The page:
Enticing actors and models to seduce the camera is one thing, but it’s quite another to draw sensual performances from lettuce leaves, water bubbles or chocolate sauce. It’s a talent Irv Blitz has built his career on as a leading director and cameraman in the advertising niche known as tabletop.
From an early career shooting still-life food and beverage ads out of his SoHo studio, Blitz made the transition to creating moving images for television commercials in the early ’90s.
“Tabletop is essentially still life on a multi-dimensional level,” says Blitz. Intimate camera moves, specialized lighting, visual effects, music and editing combine to create a sophisticated message that plays out in the blink of an eye to sell products like Aquafina water, McDonald’s salads, or C&H sugar.
“People ask me if I want to go larger, and I say, ‘No, I want to go smaller,’” remarks Blitz. “There’s something in that micro world that fascinates me.”
Blitz says it can take 30 people to shoot a cup of coffee. “You have people focusing on the beans, the steam, the lights, the camera. It’s such a coordination of efforts, and I really love the teamwork.”
Then there are the lettuce leaves and water bubbles. They have to be coaxed into letting go of their inhibitions and putting on a show that creates a hypnotic and elevated—if fleeting—experience for the notoriously distracted television viewer.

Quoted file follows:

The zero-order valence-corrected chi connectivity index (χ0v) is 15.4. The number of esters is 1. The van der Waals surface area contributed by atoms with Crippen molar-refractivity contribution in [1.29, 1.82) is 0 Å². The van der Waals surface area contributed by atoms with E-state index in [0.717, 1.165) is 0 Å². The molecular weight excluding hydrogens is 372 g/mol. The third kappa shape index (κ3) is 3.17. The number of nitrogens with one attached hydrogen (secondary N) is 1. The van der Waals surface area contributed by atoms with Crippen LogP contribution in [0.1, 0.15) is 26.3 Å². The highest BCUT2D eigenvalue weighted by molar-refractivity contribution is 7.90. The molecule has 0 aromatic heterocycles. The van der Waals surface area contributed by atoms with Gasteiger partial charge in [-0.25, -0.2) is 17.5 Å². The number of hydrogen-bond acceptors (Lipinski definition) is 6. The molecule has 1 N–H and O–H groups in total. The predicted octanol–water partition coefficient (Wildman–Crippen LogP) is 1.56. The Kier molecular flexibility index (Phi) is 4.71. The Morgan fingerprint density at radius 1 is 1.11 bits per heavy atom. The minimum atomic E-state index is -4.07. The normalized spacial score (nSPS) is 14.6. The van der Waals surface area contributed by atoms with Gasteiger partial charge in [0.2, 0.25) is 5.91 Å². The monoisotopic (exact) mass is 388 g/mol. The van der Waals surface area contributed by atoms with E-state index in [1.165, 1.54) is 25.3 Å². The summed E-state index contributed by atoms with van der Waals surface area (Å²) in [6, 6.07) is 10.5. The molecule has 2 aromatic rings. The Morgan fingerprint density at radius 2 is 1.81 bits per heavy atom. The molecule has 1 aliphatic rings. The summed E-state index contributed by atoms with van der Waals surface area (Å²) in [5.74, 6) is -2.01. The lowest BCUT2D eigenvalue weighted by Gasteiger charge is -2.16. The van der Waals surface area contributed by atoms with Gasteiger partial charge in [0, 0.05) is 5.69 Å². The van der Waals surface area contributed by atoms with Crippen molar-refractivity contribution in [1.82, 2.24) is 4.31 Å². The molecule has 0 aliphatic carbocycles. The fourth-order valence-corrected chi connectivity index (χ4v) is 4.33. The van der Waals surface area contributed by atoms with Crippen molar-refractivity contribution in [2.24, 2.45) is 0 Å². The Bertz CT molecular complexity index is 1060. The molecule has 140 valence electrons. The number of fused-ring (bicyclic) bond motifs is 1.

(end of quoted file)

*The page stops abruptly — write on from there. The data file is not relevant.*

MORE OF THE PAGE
“It’s a performance, and it can be nerve-wracking. You can prep up to a certain point, with storyboards and shot lists, but then you have to get in there and do it—discover the angle or the lighting that sets it apart and gives it a point of view.”
Much of the fluidity of movement particular to his work is something he traces to his obsession with ballet and modern dance. “It does something for me on a subconscious level that relaxes my mind,” he says. “Somehow it gets into my soul, and it comes out in my work.”
Bringing freshness to the presentation of products as familiar as cosmetics and credit cards remains a constant challenge, but Blitz says the job can offer surprising highs. He remembers working with renowned Chinese watercolorist Ning Yeh on a commercial for Weyerhaeuser. “It was a very micro world, with the camera focusing on the tip of his brush moving across a giant sheet of watercolor paper. Choreographing our movements to each other became instinctual. He knew what I needed, I felt where he was going to go. It was an amazing experience, and they happen sometimes."